Kenya: Schools face new fears of Covid-19 infections as learning resumes
A new headache over congestion and fears of Covid-19 infection await principals, learners and parents as schools reopen today for the first semester of the 2021 school year.
At least 400,000 of the 1,179,192 learners joining Form One may not have a learning space as only 747,161 learners left high school last year.
A Nation spot check found that many schools are still creating additional space, including classrooms, dormitories, laboratories and libraries to accommodate more learners.
“There is an increase in the number of students in all fields. We have not increased the capacity of secondary schools alongside the number of employees leaving Standard Eight,” said Kahi Indimuli, president of the Kenya Secondary Schools Heads Association. (Kessha), to Nation in a recent interview.
And, although some parents choose to take their children to private secondary schools, these only have a capacity of 70,000 people and congestion in public schools will persist.
A review of the Form One screening results also shows that some schools have received more students than they can accommodate.
Kagumo High School in Nyeri, for example, has been allocated 398 students for a capacity of 285, Tenwek Boys High School has received 400, but can only accommodate 272, while Kakamega School has received. 500 against a capacity of 380.
At the same time, enrollment at Chavakali High School is expected to rise to 2,120 when the Form Ones pay off, although there is only room for 1,600 students.
“It is difficult to understand how the government wants to manage the quality of education. The new number of teachers is insufficient and there are still schools without basic infrastructure such as laboratories,” the secretary general of Nation told Nation. Kenya Union of Post-Primary Teachers, Akello Misori. yesterday.
Secondary schools face a serious shortage of teachers, with the Teachers Service Commission (TSC) currently recruiting 9,000 people.
The commission will host a stakeholder forum in Nairobi today on preparing teachers for the full reopening of schools. Congestion in schools, coupled with staffing issues, remains a major drawback for the 100 percent transition policy.
The government has set aside funds to hire 5,000 teachers per year for the past four years, although this remains below optimal levels.
School management boards are forced to employ teachers to fill in the gaps amid budget constraints.
“There is no 100% transition policy but just a general guideline. We haven’t changed the system. We just put it on life support,” Jonathan Wesaya, CEO of Tathmini Consulting.
“Schools are overcrowded and principals need to create school-specific routines. Organizing a morning parade for a school of 2,400 students is like organizing a political rally.
He observed that the program was not anchored on the key pillars of finance, personnel, infrastructure and equipment, teaching and learning resources.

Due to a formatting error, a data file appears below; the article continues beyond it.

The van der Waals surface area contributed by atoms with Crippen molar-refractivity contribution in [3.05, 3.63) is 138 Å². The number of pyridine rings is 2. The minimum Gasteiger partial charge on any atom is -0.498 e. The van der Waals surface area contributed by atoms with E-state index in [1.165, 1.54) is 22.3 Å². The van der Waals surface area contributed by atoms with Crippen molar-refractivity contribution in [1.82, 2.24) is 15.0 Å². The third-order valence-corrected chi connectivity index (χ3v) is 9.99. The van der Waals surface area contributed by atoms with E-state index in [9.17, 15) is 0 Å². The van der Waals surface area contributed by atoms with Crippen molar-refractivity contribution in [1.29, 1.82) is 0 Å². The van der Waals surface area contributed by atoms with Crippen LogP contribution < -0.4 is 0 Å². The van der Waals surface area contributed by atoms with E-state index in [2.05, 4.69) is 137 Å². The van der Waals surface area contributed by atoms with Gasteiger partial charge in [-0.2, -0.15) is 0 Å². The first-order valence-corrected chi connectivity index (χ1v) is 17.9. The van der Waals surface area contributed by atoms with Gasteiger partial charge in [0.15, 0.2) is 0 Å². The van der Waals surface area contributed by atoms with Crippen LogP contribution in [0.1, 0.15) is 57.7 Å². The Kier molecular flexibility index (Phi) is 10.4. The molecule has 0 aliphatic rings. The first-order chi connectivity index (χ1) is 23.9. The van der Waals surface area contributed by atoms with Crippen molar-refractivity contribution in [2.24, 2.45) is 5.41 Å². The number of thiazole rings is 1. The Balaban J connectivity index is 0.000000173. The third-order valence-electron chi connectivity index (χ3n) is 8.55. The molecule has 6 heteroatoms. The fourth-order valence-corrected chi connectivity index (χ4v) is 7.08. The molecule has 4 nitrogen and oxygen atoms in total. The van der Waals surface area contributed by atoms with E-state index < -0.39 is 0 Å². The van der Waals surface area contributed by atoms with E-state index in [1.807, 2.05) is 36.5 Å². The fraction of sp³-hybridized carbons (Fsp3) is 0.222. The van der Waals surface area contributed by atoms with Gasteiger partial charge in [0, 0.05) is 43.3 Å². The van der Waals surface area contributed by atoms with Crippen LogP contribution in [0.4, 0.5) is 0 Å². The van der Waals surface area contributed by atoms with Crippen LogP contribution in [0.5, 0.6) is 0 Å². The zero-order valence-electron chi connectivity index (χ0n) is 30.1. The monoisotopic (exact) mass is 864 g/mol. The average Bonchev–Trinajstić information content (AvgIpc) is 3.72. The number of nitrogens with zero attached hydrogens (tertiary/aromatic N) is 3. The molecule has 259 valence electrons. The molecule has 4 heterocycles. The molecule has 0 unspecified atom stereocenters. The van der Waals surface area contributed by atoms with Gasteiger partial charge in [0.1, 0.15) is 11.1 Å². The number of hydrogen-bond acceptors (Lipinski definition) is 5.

The transition policy, he added, has worsened inequalities between learners attending established schools and those in new ones.
“It should not be just bora elimu but elimu bora (quality education),” he said.
Movement of millions
Mr Misori called on the Ministry of Education to adopt a model with a checklist of what is needed in schools in terms of human resources and infrastructure in order to cope with the challenges facing schools.
Back home, parents who say goodbye to their children in boarding schools will fear for the safety of the learners.
The condensed academic year will see them pay fees for the third time in just seven months, with the government keen to recoup the “lost year”. The full academic year will take 30 weeks instead of the usual 39 with shorter periods and holidays.
The risk of an explosion of the coronavirus in crowded schools remains real, with data from the Ministry of Health indicating that the positivity rate still remains high.
The average for the last eight days stood at 11.8%, Saturday and Sunday at 13.7 and 12.2%, respectively.
There are also fears that the displacement of millions of learners and teachers to various destinations across the country could trigger an increase in the rate of infection.
But for fifth-graders and first-graders, it’s a relief after leaving school for four months.
Learners had to stay out of school to avoid an overlap as they had opened earlier last year when other classes had closed.
“I’m also happy to go back to school. My sister would leave me at home and only come back in the evening after school,” said Tamara Kariuki, a student from Nairobi County who is now entering fifth grade. .
The pioneering competency-based curriculum class will enter its final year of primary school next April.
They will take their sixth year assessment at the end of 2022 before entering college.
Education stakeholders expressed concern about the unprecedented dropout rates recorded when learners were out of school.
More learners, especially those expected to join Form One, are expected to drop out for a variety of reasons.
A recent report from the Presidential Policy and Strategic Unit indicates that 16% and 8% of girls and boys respectively did not return to school when it opened in January.
It indicates that “250,000 girls and 125,000 boys who were in school in March 2020 had not returned to school in February 2021 mainly due to the lack of school fees, underlining the impact of the economic situation of the center. city on their education “.
The report, titled Promises to keep: Impact of Covid-19 on Adolescents in Kenya, cites unintended pregnancies as the second leading cause of school drop-out among girls, and the choice to work for boys.